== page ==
Wei Han
  • Education & Experience
    2015 – present    Associate Professor, Peking University, Shenzhen Graduate School
    2011 – 2015        Postdoctoral Fellow, University of Illinois at Urbana-Champaign
    2008 – 2011        Postdoctoral Fellow, The Hong Kong University of Science and Technology
    2003 – 2008        Ph.D. in Chemistry, The Hong Kong University of Science and Technology
    1998 – 2002        B.S. in Chemistry, Peking University
  • Awards & Honors
    2009         Outstanding Young Scientist Award (Finalist), Hong Kong Society of Science 
    2007         Best Poster Award, 3rd Asian-Pacific Conference of Theoretical and Computational Chemistry
    2006         Best Speech, 12th Symposium of Hong Kong Chemistry Postgraduate Research
    2000         Wusi Scholarship for Top-tier Academic Performance, Peking University
    1999         GuangHua Scholarship for Top-tier Academic Performance, Peking University
    1998         Outstanding Freshman Scholarship, Peking University
  • Research Fields
    All cellular activities are at the root of protein structure changes arising in many vital processes such as protein folding/misfolding, protein-protein interactions, and protein self-assembly. The research of Han’s group is focused on developing and applying cutting-edge computational simulation methods to elucidate the atomic details of structural changes during these processes. The goal of their research is to provide, through computer simulations, atomic insights into the molecular basis of protein function and malfunction, with the ultimate goal of aiding experimentalists in designing novel approaches to modulate protein conformational dynamics for biomedical applications.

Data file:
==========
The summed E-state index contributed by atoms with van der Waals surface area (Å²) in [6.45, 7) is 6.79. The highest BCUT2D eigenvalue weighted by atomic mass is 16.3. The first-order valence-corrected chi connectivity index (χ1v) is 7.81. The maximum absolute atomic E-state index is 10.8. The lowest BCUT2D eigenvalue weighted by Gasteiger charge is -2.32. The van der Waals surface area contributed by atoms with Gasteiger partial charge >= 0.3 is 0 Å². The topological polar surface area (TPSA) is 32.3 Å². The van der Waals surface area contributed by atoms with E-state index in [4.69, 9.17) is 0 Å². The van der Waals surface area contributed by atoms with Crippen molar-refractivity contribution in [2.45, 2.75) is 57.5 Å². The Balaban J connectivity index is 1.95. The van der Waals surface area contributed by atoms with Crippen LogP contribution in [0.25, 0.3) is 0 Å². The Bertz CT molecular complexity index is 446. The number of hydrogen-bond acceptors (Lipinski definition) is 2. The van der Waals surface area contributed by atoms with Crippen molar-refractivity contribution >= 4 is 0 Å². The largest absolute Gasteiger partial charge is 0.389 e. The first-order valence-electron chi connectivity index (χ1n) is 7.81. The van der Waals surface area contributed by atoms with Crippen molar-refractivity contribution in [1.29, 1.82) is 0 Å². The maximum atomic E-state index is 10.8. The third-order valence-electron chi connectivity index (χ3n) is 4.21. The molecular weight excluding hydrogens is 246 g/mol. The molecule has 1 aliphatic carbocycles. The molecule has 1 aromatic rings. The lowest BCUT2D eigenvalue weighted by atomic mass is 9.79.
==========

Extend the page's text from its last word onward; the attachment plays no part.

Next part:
• Selected Publications
    1. Han, W.; Schulten, K. (2014) “Fibril elongation by Aβ(17-42): Kinetic network analysis of hybrid-resolution molecular dynamics simulations” Journal of the American Chemical Society 136, 12450.
    2. Han, W.; Cheng, R. C.; Maduke, M. C.; Tajkhorshid, E. (2014) “Water access points and hydration pathways in CLC H+/Cltransporters” Proceedings of the National Academy of Science USA 111, 1819 (see the highlight at PNAS 2014, 111, 1668).
    3. Sothiselvam, S.; Liu, B.; Han, W.; Ramu, H.; Klepacki, D.; Atkinson, G.; Brauer, A.; Remm, M.; Tenson, T.; Schulten, K.; Vazquez-Laslop, N.; Mankin, A. S. (2014) “Macrolide antibiotics predispose the ribosome for programmed translation arrest of regulatory peptides” Proceedings of the National Academy of Science USA 111, 9804.
    4. Han, W.; Schulten, K. (2012) “Further optimization of a hybrid united-atom and coarse-grained force field for folding simulations: improved backbone hydration and interactions between charged side chains” Journal of Chemical Theory and Computation 8, 4413.
    5. Han, W.; Wan, C.-K.; Jiang, F.; Wu, Y.-D. (2010) “PACE force field for protein simulations. 1. Full parameterization of version 1 and verification” Journal of Chemical Theory and Computation 6, 3373.
    6. Wu, Y.-D.; Han, W.; Wang, D.P.; Gao, Y.; Zhao, Y.L. (2008) “Theoretical analysis of secondary structures of β-peptides” Account of Chemical Research 41, 1418.
    7. Han, W.; Wu, Y.-D. (2007) “Coarse-grained protein model coupled with a coarse-grained water model: Molecular dynamics study of polyalanine-based peptides” Journal of Chemical Theory and Computation 3, 2146 (co-corresponding author).
    8. Han, W.; Wu, Y.-D. (2005) “A strand-loop-strand structure is a possible intermediate in fibril elongation: Long-time simulations of amyloid-β peptide (10-35)” Journal of the American Chemical Society 127, 15408.